Connectivity across Indonesia’s dispersed national geography can also be enhanced, connecting rural communities and bypassing challenges of limited rail or road infrastructure. A remarkable 77 percent of rural areas in eastern Indonesia and 62 percent of Kalimantan’s rural areas lack access to paved roads connecting villages. The eVTOL can help transport key goods and individuals across remote areas, bridging the gap between communities and infrastructure funding.
The eVTOL can also provide economic and sustainability advantages with low-noise mobility, replacing helicopters in community services such as policing, firefighting and rescue operations.
Growing urban populations and commuter numbers in metropolitan centers such as Jakarta, Surabaya, Bandung, Medan and (soon) Nusantara capital city, create challenges for urban sprawl and traffic congestion. The eVTOL can reduce demand on road infrastructure, with early applications in routes between suburbs and cities, ports and cities, airport and cities, as well as inter-city connections such as the 150-km Jakarta–Bandung, 100-km Surabaya–Malang and 130-km Yogyakarta–Semarang routes.
Technological development continues apace, and Indonesia could emerge as a manufacturing hub for eVTOL components and vehicles due to critical raw material availability, increasing battery production capabilities and competitive labor costs.
Indonesia’s eVTOL ecosystem will have to evolve to realize this potential over the next decade, progressing beyond late-stage concept development to overcome vehicle certification challenges such as airworthiness and further challenges in the air mobility ecosystem, with regulation, infrastructure and manufacturing excellence being the three most prominent:
.Regulation and certification. Regulation agencies will need to create a proper environment for eVTOLs to fly, collaborating with international bodies and aviation regulators such as the Federal Aviation Administration (FAA) and the European Union Aviation Safety Agency (EASA). This is critical for aligned global standards. Singapore currently leads regional efforts, with a recent MoU signed between the Civil Aviation Authority Singapore and EASA to collaborate on urban air mobility, including development of regulatory safety standards and certification and operation requirements.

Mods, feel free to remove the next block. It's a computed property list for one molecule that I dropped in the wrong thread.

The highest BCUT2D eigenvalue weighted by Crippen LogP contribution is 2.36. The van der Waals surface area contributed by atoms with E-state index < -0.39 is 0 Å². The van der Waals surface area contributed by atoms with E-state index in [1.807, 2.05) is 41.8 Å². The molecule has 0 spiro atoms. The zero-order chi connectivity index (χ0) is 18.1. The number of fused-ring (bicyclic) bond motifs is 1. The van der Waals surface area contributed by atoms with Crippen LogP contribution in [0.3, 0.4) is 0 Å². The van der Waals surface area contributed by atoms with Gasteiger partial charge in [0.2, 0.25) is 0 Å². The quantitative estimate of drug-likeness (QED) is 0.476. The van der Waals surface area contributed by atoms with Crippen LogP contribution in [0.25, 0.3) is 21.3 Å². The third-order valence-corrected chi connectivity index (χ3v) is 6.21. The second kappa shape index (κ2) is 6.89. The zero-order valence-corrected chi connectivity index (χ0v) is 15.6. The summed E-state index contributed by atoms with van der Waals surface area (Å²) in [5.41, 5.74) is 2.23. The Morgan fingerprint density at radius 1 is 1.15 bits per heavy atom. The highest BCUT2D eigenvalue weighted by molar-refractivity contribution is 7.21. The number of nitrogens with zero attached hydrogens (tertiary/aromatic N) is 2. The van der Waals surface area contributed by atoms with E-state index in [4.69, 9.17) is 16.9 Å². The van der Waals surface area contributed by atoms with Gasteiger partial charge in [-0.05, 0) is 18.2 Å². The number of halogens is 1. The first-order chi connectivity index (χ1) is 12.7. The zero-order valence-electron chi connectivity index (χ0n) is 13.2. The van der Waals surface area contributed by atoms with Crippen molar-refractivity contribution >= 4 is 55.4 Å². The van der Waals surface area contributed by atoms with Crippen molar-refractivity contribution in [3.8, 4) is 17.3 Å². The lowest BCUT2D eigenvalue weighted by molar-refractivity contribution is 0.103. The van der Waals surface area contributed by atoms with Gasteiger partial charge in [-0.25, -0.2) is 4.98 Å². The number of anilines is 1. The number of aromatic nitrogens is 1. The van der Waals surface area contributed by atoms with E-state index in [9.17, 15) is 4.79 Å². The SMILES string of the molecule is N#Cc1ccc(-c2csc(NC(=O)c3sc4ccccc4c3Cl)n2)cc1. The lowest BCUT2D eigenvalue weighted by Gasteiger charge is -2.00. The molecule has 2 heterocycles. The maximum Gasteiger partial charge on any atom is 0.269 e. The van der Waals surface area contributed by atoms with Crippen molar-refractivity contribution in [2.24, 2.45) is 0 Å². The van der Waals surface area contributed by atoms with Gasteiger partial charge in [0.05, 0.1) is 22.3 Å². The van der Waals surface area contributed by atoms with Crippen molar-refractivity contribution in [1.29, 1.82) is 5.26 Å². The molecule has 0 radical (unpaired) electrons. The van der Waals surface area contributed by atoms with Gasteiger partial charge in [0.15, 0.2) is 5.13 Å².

.Infrastructure readiness. Infrastructure could be a major bottleneck for eVTOL development. The immediate next step will be to secure partnerships between infrastructure providers and eVTOL operators to design future-ready vertiports. Standardized deployment should be established, sufficient for all aircraft types. Only general guidelines have so far been released by regulatory agencies, without any regulation standards specific for Indonesia.
.Manufacturing excellence. With a growing battery and electric vehicle manufacturing sector in Indonesia, a new approach to factory and process design with production cadence between the automotive and the aerospace industry will be critical to succeed.
The year 2022 was an exciting year for urban air mobility in Indonesia, with private jet charter firm Prestige Aviation pre-ordering 100 passenger-grade eVTOL aircraft from EHang, marking the Chinese company’s single largest order in Asia to date. Hyundai also signed an MoU with Nusantara capital city authority to establish an ecosystem for advanced air mobility.
This is a promising platform for liftoff for Indonesia’s burgeoning eVTOL ecosystem, and a path to harness significant environmental, social and economic benefits that can elevate the lives of Indonesians. It is time for the private and public sector to come together and collaborate to see this opportunity soar, accelerating the innovation and evolution of green air mobility above Indonesia.